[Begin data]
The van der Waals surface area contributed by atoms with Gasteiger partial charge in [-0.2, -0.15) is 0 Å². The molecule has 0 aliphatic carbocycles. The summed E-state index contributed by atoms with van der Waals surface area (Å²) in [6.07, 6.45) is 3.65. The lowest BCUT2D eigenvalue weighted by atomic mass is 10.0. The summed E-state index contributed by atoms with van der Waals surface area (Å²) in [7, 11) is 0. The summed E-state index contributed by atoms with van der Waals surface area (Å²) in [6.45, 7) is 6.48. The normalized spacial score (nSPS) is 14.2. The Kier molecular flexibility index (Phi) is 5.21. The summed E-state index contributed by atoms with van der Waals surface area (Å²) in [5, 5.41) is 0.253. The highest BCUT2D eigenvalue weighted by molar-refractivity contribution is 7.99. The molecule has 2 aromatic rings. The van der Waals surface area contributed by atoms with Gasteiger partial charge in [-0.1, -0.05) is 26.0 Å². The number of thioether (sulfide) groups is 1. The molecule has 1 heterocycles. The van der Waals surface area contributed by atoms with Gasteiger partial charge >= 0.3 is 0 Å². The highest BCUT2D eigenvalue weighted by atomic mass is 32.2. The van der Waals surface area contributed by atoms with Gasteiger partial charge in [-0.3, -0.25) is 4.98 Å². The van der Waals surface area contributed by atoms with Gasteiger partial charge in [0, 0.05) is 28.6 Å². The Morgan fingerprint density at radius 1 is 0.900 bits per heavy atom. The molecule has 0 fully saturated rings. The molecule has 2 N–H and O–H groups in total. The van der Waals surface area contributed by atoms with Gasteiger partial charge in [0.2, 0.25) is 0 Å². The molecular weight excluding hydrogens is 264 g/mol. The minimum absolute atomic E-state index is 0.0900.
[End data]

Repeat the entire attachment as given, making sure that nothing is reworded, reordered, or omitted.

The van der Waals surface area contributed by atoms with Gasteiger partial charge in [-0.2, -0.15) is 0 Å². The molecule has 0 aliphatic carbocycles. The summed E-state index contributed by atoms with van der Waals surface area (Å²) in [6.07, 6.45) is 3.65. The lowest BCUT2D eigenvalue weighted by atomic mass is 10.0. The summed E-state index contributed by atoms with van der Waals surface area (Å²) in [7, 11) is 0. The summed E-state index contributed by atoms with van der Waals surface area (Å²) in [6.45, 7) is 6.48. The normalized spacial score (nSPS) is 14.2. The Kier molecular flexibility index (Phi) is 5.21. The summed E-state index contributed by atoms with van der Waals surface area (Å²) in [5, 5.41) is 0.253. The highest BCUT2D eigenvalue weighted by molar-refractivity contribution is 7.99. The molecule has 2 aromatic rings. The van der Waals surface area contributed by atoms with Gasteiger partial charge in [-0.1, -0.05) is 26.0 Å². The number of thioether (sulfide) groups is 1. The molecule has 1 heterocycles. The van der Waals surface area contributed by atoms with Gasteiger partial charge >= 0.3 is 0 Å². The highest BCUT2D eigenvalue weighted by atomic mass is 32.2. The van der Waals surface area contributed by atoms with Gasteiger partial charge in [-0.3, -0.25) is 4.98 Å². The van der Waals surface area contributed by atoms with Gasteiger partial charge in [0, 0.05) is 28.6 Å². The Morgan fingerprint density at radius 1 is 0.900 bits per heavy atom. The molecule has 0 fully saturated rings. The molecule has 2 N–H and O–H groups in total. The van der Waals surface area contributed by atoms with Gasteiger partial charge in [0.2, 0.25) is 0 Å². The molecular weight excluding hydrogens is 264 g/mol. The minimum absolute atomic E-state index is 0.0900.